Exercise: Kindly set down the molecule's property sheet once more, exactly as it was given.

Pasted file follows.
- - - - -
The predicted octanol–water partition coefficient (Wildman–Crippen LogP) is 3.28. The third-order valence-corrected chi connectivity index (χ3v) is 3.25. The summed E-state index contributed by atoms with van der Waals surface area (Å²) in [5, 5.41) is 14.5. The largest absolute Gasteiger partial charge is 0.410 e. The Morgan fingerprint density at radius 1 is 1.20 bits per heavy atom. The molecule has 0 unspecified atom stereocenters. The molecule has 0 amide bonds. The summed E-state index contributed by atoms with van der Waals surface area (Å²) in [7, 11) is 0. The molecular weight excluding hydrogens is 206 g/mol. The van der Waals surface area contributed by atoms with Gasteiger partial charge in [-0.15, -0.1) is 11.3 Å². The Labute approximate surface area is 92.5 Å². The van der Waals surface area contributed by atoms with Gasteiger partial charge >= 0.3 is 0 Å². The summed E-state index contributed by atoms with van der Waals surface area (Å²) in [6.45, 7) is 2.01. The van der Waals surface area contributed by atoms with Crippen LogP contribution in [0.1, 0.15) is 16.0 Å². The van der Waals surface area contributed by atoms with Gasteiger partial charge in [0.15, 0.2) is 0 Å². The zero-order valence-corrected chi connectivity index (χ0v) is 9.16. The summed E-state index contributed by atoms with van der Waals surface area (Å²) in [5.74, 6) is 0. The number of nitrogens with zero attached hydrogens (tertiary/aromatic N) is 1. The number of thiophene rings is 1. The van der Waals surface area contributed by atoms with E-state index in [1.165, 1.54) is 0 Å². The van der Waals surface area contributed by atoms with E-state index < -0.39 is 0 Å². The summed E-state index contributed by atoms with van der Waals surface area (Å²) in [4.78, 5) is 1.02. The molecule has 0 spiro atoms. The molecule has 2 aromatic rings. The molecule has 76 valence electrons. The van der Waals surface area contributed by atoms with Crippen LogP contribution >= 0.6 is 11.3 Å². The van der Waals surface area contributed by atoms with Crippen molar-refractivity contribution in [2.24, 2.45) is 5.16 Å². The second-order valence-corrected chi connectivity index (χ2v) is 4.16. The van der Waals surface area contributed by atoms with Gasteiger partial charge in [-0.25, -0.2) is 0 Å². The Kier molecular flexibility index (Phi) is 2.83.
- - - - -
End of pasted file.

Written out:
The predicted octanol–water partition coefficient (Wildman–Crippen LogP) is 3.28. The third-order valence-corrected chi connectivity index (χ3v) is 3.25. The summed E-state index contributed by atoms with van der Waals surface area (Å²) in [5, 5.41) is 14.5. The largest absolute Gasteiger partial charge is 0.410 e. The Morgan fingerprint density at radius 1 is 1.20 bits per heavy atom. The molecule has 0 unspecified atom stereocenters. The molecule has 0 amide bonds. The summed E-state index contributed by atoms with van der Waals surface area (Å²) in [7, 11) is 0. The molecular weight excluding hydrogens is 206 g/mol. The van der Waals surface area contributed by atoms with Gasteiger partial charge in [-0.15, -0.1) is 11.3 Å². The Labute approximate surface area is 92.5 Å². The van der Waals surface area contributed by atoms with Gasteiger partial charge >= 0.3 is 0 Å². The summed E-state index contributed by atoms with van der Waals surface area (Å²) in [6.45, 7) is 2.01. The van der Waals surface area contributed by atoms with Crippen LogP contribution in [0.1, 0.15) is 16.0 Å². The van der Waals surface area contributed by atoms with Gasteiger partial charge in [0.15, 0.2) is 0 Å². The zero-order valence-corrected chi connectivity index (χ0v) is 9.16. The summed E-state index contributed by atoms with van der Waals surface area (Å²) in [5.74, 6) is 0. The number of nitrogens with zero attached hydrogens (tertiary/aromatic N) is 1. The number of thiophene rings is 1. The van der Waals surface area contributed by atoms with E-state index in [1.165, 1.54) is 0 Å². The van der Waals surface area contributed by atoms with E-state index < -0.39 is 0 Å². The summed E-state index contributed by atoms with van der Waals surface area (Å²) in [4.78, 5) is 1.02. The molecule has 0 spiro atoms. The molecule has 2 aromatic rings. The molecule has 76 valence electrons. The van der Waals surface area contributed by atoms with Crippen LogP contribution >= 0.6 is 11.3 Å². The van der Waals surface area contributed by atoms with Crippen molar-refractivity contribution in [2.24, 2.45) is 5.16 Å². The second-order valence-corrected chi connectivity index (χ2v) is 4.16. The van der Waals surface area contributed by atoms with Gasteiger partial charge in [-0.25, -0.2) is 0 Å². The Kier molecular flexibility index (Phi) is 2.83.